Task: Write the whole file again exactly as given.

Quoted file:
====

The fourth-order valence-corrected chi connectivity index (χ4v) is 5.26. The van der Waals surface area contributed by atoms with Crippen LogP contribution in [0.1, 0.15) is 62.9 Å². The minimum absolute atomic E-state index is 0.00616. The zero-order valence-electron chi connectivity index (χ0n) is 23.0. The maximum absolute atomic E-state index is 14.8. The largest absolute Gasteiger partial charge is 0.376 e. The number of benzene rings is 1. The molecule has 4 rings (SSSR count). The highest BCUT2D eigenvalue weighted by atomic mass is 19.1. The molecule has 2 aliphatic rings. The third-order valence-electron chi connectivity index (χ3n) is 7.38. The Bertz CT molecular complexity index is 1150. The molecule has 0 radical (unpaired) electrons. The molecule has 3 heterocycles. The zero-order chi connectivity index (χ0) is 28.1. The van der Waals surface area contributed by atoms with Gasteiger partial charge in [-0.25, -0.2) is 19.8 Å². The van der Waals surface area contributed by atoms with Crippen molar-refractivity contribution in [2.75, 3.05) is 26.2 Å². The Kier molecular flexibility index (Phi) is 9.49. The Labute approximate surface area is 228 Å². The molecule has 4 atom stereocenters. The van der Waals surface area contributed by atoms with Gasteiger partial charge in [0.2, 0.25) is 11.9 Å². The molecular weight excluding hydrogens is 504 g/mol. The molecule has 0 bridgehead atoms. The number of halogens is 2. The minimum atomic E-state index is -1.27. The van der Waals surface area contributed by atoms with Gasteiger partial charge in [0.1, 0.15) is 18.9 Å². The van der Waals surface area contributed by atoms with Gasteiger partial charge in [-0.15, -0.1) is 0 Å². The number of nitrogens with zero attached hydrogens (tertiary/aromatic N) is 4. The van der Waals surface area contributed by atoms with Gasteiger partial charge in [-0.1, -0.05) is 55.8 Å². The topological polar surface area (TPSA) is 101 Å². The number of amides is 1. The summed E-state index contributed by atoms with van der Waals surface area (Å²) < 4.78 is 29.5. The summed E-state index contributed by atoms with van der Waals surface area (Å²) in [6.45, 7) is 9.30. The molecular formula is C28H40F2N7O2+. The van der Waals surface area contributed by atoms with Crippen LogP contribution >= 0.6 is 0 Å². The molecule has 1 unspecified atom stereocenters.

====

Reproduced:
The fourth-order valence-corrected chi connectivity index (χ4v) is 5.26. The van der Waals surface area contributed by atoms with Crippen LogP contribution in [0.1, 0.15) is 62.9 Å². The minimum absolute atomic E-state index is 0.00616. The zero-order valence-electron chi connectivity index (χ0n) is 23.0. The maximum absolute atomic E-state index is 14.8. The largest absolute Gasteiger partial charge is 0.376 e. The number of benzene rings is 1. The molecule has 4 rings (SSSR count). The highest BCUT2D eigenvalue weighted by atomic mass is 19.1. The molecule has 2 aliphatic rings. The third-order valence-electron chi connectivity index (χ3n) is 7.38. The Bertz CT molecular complexity index is 1150. The molecule has 0 radical (unpaired) electrons. The molecule has 3 heterocycles. The zero-order chi connectivity index (χ0) is 28.1. The van der Waals surface area contributed by atoms with Gasteiger partial charge in [-0.25, -0.2) is 19.8 Å². The van der Waals surface area contributed by atoms with Crippen molar-refractivity contribution in [2.75, 3.05) is 26.2 Å². The Kier molecular flexibility index (Phi) is 9.49. The Labute approximate surface area is 228 Å². The molecule has 4 atom stereocenters. The van der Waals surface area contributed by atoms with Gasteiger partial charge in [0.2, 0.25) is 11.9 Å². The molecular weight excluding hydrogens is 504 g/mol. The molecule has 0 bridgehead atoms. The number of halogens is 2. The minimum atomic E-state index is -1.27. The van der Waals surface area contributed by atoms with Gasteiger partial charge in [0.1, 0.15) is 18.9 Å². The van der Waals surface area contributed by atoms with Gasteiger partial charge in [-0.15, -0.1) is 0 Å². The number of nitrogens with zero attached hydrogens (tertiary/aromatic N) is 4. The van der Waals surface area contributed by atoms with Gasteiger partial charge in [-0.1, -0.05) is 55.8 Å². The topological polar surface area (TPSA) is 101 Å². The number of amides is 1. The summed E-state index contributed by atoms with van der Waals surface area (Å²) < 4.78 is 29.5. The summed E-state index contributed by atoms with van der Waals surface area (Å²) in [6.45, 7) is 9.30. The molecular formula is C28H40F2N7O2+. The van der Waals surface area contributed by atoms with Crippen LogP contribution >= 0.6 is 0 Å². The molecule has 1 unspecified atom stereocenters.